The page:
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The persistence of the effects of acupuncture after a course of treatment


MacPherson, H; Vertosick, E A; Foster, N.E; Lewith, G; Linde, K; Sherman, K J; Witt, C M; Vickers, A J (2017). The persistence of the effects of acupuncture after a course of treatment. Pain, 158(5):784-793.

Abstract

There is uncertainty regarding how long the effects of acupuncture treatment persist after a course of treatment. We aimed to determine the trajectory of pain scores over time after acupuncture, using a large individual patient data set from high-quality randomized trials of acupuncture for chronic pain. The available individual patient data set included 29 trials and 17,922 patients. The chronic pain conditions included musculoskeletal pain (low back, neck, and shoulder), osteoarthritis of the knee, and headache/migraine. We used meta-analytic techniques to determine the trajectory of posttreatment pain scores. Data on longer term follow-up were available for 20 trials, including 6376 patients. In trials comparing acupuncture to no acupuncture control (wait-list, usual care, etc), effect sizes diminished by a nonsignificant 0.011 SD per 3 months (95% confidence interval: -0.014 to 0.037, P = 0.4) after treatment ended. The central estimate suggests that approximately 90% of the benefit of acupuncture relative to controls would be sustained at 12 months. For trials comparing acupuncture to sham, we observed a reduction in effect size of 0.025 SD per 3 months (95% confidence interval: 0.000-0.050, P = 0.050), suggesting approximately a 50% diminution at 12 months. The effects of a course of acupuncture treatment for patients with chronic pain do not seem to decrease importantly over 12 months. Patients can generally be reassured that treatment effects persist. Studies of the cost-effectiveness of acupuncture should take our findings into account when considering the time horizon of acupuncture effects. Further research should measure longer term outcomes of acupuncture.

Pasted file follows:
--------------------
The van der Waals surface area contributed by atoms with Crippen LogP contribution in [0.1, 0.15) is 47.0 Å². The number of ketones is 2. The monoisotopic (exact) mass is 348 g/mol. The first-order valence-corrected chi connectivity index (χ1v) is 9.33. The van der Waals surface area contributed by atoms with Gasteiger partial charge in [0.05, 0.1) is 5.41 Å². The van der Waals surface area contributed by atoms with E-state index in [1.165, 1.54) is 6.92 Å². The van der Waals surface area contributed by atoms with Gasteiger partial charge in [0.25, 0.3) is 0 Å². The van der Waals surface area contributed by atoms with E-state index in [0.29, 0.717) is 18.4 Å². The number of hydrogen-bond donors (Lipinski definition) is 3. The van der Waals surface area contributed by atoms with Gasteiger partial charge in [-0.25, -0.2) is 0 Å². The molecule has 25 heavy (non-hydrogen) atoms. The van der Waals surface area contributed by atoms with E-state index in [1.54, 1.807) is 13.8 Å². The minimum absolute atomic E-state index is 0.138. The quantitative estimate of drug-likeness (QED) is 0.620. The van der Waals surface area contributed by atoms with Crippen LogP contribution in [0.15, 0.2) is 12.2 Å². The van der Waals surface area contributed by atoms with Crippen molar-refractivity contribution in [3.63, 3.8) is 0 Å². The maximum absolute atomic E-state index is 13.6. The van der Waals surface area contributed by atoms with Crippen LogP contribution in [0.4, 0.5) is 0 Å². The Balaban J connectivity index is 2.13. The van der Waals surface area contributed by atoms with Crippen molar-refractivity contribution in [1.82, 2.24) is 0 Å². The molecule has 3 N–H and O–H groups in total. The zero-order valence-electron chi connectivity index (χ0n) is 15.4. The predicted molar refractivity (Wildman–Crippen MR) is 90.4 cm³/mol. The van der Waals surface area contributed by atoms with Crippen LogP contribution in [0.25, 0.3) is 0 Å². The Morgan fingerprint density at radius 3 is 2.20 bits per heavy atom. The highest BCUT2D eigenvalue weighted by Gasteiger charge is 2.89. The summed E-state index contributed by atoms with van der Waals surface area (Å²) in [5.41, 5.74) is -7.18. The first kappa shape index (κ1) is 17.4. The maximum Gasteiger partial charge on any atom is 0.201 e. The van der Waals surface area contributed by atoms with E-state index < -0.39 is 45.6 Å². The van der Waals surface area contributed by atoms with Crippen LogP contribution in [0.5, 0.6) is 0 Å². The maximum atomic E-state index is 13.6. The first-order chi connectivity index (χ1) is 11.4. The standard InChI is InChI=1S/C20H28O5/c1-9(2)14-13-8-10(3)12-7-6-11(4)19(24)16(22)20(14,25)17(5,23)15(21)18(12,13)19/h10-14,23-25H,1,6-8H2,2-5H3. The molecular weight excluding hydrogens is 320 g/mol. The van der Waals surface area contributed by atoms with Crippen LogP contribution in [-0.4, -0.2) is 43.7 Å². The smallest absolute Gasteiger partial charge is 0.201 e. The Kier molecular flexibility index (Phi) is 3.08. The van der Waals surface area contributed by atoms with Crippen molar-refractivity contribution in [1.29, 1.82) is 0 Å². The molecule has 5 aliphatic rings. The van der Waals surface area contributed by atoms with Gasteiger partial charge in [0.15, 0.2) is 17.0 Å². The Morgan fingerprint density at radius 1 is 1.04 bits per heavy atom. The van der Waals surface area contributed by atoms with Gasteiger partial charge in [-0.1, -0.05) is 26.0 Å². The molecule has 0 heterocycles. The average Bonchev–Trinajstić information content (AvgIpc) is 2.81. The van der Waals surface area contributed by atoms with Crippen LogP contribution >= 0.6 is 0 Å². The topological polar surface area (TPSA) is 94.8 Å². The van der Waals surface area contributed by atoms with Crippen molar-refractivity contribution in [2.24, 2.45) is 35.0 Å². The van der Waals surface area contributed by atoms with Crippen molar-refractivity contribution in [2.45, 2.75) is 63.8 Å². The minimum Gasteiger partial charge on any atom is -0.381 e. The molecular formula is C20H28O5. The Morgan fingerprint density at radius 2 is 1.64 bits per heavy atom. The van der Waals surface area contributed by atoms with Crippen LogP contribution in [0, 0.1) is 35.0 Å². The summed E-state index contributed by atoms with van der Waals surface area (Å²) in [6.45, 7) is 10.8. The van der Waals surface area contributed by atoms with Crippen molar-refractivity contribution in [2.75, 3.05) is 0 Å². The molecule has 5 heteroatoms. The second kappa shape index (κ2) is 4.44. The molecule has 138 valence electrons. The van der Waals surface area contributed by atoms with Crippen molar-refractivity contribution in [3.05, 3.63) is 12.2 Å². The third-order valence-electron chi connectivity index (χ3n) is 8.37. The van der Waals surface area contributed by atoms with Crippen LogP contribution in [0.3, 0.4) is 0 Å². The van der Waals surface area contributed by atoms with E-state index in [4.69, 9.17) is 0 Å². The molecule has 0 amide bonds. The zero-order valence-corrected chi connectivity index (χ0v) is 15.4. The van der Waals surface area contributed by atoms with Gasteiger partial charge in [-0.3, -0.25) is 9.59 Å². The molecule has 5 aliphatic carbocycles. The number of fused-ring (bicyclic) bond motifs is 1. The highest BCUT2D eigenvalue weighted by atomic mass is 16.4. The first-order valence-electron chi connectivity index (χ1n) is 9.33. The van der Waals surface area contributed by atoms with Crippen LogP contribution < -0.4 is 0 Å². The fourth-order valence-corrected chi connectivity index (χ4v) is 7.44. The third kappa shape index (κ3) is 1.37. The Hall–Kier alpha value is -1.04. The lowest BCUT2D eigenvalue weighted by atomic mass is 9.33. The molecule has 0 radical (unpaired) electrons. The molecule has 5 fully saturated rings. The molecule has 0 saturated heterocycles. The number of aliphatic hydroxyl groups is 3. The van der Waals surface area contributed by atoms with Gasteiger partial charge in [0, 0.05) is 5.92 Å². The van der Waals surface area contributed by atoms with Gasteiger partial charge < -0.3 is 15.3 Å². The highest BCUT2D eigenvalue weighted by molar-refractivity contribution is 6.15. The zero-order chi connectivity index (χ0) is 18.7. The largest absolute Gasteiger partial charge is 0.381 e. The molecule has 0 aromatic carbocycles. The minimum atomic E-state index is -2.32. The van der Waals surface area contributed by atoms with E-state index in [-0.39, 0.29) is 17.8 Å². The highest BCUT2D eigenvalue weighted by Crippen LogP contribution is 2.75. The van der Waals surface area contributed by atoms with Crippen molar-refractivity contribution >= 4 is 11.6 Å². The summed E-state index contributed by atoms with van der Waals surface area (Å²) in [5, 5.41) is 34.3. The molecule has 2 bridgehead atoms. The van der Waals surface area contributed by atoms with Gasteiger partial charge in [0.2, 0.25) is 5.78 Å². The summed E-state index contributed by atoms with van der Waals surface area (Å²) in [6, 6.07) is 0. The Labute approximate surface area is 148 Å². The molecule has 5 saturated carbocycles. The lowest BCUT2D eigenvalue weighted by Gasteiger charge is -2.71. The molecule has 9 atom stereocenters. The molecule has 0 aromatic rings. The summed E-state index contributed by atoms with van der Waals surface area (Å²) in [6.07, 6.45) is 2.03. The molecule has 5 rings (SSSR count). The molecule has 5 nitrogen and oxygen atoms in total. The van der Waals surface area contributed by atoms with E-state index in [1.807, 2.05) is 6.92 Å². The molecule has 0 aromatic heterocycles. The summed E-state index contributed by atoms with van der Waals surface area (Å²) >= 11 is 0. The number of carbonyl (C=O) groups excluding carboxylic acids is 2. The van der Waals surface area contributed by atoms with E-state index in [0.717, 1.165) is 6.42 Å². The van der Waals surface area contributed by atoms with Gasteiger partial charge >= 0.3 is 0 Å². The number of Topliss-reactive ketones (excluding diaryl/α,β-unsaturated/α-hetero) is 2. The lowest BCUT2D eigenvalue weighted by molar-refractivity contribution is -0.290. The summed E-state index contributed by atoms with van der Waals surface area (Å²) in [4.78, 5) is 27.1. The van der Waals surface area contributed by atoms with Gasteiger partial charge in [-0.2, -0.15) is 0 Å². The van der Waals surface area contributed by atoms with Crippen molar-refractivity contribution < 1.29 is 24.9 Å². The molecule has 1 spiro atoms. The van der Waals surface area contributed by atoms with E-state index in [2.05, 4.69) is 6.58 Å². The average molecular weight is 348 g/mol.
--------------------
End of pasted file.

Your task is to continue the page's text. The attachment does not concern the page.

Abstract

There is uncertainty regarding how long the effects of acupuncture treatment persist after a course of treatment. We aimed to determine the trajectory of pain scores over time after acupuncture, using a large individual patient data set from high-quality randomized trials of acupuncture for chronic pain. The available individual patient data set included 29 trials and 17,922 patients. The chronic pain conditions included musculoskeletal pain (low back, neck, and shoulder), osteoarthritis of the knee, and headache/migraine. We used meta-analytic techniques to determine the trajectory of posttreatment pain scores. Data on longer term follow-up were available for 20 trials, including 6376 patients. In trials comparing acupuncture to no acupuncture control (wait-list, usual care, etc), effect sizes diminished by a nonsignificant 0.011 SD per 3 months (95% confidence interval: -0.014 to 0.037, P = 0.4) after treatment ended. The central estimate suggests that approximately 90% of the benefit of acupuncture relative to controls would be sustained at 12 months. For trials comparing acupuncture to sham, we observed a reduction in effect size of 0.025 SD per 3 months (95% confidence interval: 0.000-0.050, P = 0.050), suggesting approximately a 50% diminution at 12 months. The effects of a course of acupuncture treatment for patients with chronic pain do not seem to decrease importantly over 12 months. Patients can generally be reassured that treatment effects persist. Studies of the cost-effectiveness of acupuncture should take our findings into account when considering the time horizon of acupuncture effects. Further research should measure longer term outcomes of acupuncture.

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Additional indexing

Item Type:Journal Article, refereed, original work
Communities & Collections:04 Faculty of Medicine > University Hospital Zurich > Institute of Complementary Medicine
Dewey Decimal Classification:610 Medicine & health
Language:English
Date:2017
Deposited On:23 Jun 2017 08:29
Last Modified:23 Jun 2017 08:58
Publisher:Lippincott Williams & Wilkins
ISSN:0304-3959
Publisher DOI:https://doi.org/10.1097/j.pain.0000000000000747
PubMed ID:27764035

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